Yes, I will tell you how much a Queen Bee costs. I know there are a lot of backyard apiarists in our region and if you’ve ever had the curiosity and wanted to help out with the bee population, maybe you should look into it.
A queen bee’s cost is directly influenced by the type of bee stock it comes from, its health, and its productivity. The price range for a queen bee can be anywhere from $30 to $100. They may go for even more depending on supply and demand in the open market.
What makes a queen bee so valuable? Let’s find out!
Why Would You Need a Queen Bee?
Things can happen to queens in a colony. They may have slowed their reproduction. They may be aging out of their life cycle. Perhaps something got into the hive and killed the queen.
A queen produces pheromones that instruct the other bees to do everything. This includes the instructions for the “nurse bees” to create a new queen.
Unfortunately, not always will the hive be able to produce a viable new queen. Sometimes the eggs aren’t mature enough or the larvae don’t develop. Once a perfect new queen takes her mating flight, she sometimes never comes back. So there’s no guarantee that a beekeeper can rely on their hive to work things out.
Also, a beekeeper may feel like his hive could produce more honey if the bees had different genetics involved. Maybe the bees are aggressive, so the keeper wants to replace the queen with a milder set of genetics. This is another set of reasons for buying a new queen.
Just keep in mind that apiarists have a limited amount of time to replace a missing queen. No matter what has happened, you need to replace a queen bee that has perished within 4 – 6 weeks. Let’s face it, a hive will die without a queen. Queen bees are the heart of the colony. So, you may need to replace one in a hurry.
What Can Affect the Price of a Queen Bee?
Queens from a Specific Stock
There are breeding programs for queens, wherein a queen is artificially inseminated to have specific characteristics. Usually, the drone stock is from healthy, non-aggressive hives. Those are obviously going to be more expensive than queens left to fly freely with drones for the purpose of mating. Queens that are introduced the need to be able to be accepted by the hive. If they are of the wrong species, they can be rejected and you’re out a lot of money.
Health is gauged on the queen’s ability to be productive. A healthy queen will not only produce enough eggs to keep her own hive running smoothly but will produce enough to have enough for a new swarm with queens and drones enough to begin a new hive.
Queens also are genetically predisposed to certain things that have been encouraged in breeding programs. Some queens come from hives that are more resilient in colder climates, others are noticed to be more hygienic than most and control mite populations better. Both are a boon to a hive and so a queen that carries these traits to her own offspring is going to be worth more.
Some bees can be aggressive and a predisposition to be calmer is a sought-after trait in a queen for these hives. Noticing the behaviors of bees as soon as possible and correcting them can save you and your neighbors from some harsh stinging lessons and the loss of many producing bees.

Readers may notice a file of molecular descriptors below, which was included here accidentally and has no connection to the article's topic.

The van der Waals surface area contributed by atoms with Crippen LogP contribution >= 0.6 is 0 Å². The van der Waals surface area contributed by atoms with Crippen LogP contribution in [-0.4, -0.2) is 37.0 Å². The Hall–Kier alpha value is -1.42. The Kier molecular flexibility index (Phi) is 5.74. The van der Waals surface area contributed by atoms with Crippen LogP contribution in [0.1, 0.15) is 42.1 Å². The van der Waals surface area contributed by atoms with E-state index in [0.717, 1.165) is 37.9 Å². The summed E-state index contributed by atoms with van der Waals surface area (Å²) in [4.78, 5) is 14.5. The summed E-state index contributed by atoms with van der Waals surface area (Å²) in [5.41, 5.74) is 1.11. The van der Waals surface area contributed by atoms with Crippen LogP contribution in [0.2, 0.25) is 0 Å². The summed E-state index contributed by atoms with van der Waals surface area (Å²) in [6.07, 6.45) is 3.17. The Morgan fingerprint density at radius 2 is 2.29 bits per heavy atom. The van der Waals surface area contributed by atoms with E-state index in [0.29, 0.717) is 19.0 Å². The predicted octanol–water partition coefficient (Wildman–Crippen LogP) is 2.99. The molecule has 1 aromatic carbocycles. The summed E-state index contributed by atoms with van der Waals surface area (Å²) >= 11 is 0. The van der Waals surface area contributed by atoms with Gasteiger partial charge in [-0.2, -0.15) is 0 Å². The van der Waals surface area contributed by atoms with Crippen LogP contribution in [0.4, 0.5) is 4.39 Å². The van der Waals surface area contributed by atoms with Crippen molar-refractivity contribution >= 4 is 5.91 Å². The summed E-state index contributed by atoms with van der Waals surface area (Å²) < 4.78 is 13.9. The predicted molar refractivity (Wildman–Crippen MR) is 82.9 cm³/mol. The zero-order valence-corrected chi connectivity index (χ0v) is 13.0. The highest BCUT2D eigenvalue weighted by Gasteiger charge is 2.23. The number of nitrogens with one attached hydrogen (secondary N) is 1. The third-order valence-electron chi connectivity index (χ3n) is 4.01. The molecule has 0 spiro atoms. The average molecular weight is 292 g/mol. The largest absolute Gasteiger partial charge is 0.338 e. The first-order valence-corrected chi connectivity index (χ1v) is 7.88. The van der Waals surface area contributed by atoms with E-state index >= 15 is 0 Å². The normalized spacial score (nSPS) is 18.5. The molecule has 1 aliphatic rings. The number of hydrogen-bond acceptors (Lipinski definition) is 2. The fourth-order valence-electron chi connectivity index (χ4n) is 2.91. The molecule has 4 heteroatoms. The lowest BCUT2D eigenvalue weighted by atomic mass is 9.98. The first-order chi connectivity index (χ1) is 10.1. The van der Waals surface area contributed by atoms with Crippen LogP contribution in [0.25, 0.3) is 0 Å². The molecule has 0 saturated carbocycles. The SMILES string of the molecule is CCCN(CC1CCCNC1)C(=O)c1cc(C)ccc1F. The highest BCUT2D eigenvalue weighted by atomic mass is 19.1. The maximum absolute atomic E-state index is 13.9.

How to Purchase a Queen Bee
You can purchase bees from your local beekeeper’s association. We went to a local farmer’s market and the apiarist that sells there is a retired marine that offered to help us set things up if we were interested. You never know what kind of wonderful people and sincere help you might find if you just show an interest!
Purchasing from a bee supplier or local apiarist is usually done in the Spring of the year.
If you don’t have these two resources, you can order bees and queen bees online as well. They will be packaged properly, usually come with worker bees to help her keep fed and healthy, and will be shipped directly to you. The only worry I’ve ever seen with this is – will the couriers take care of your package of a live creature?
If anything happens to the queen before it arrives or even after it arrives that leads to death, be sure you have a guarantee upfront from the supplier. Get in touch with them immediately if anything goes wrong or the queen dies.
What if you can’t get a queen bee? Well, there is always the possibility of your own bees making a new one. If your hive is healthy, you can introduce eggs from a different colony and they will raise a new queen. It is, after all, the worker bees that nurture and feed a larva to become a new queen.
You can purchase virgin queens or queen cells to be used to create a queen by your hive, but most beekeepers will tell you they’ve had better success with a mated queen bee. Usually, one that was allowed to fly free and mate.
I really hope this article was helpful to you. I have seen great things happen to backyard apiarists, some of who now have enough hives to meet the needs and desires of their local farmer’s markets. I have also seen the disappointment on a friend’s face as she tries her 2nd then 3rd hive and winds up losing everything through no fault of her own.
So when you make the decision to try this out, keep in mind that it’s a very intense hobby to keep up with. Happy queen bee shopping and good luck with saving the bees!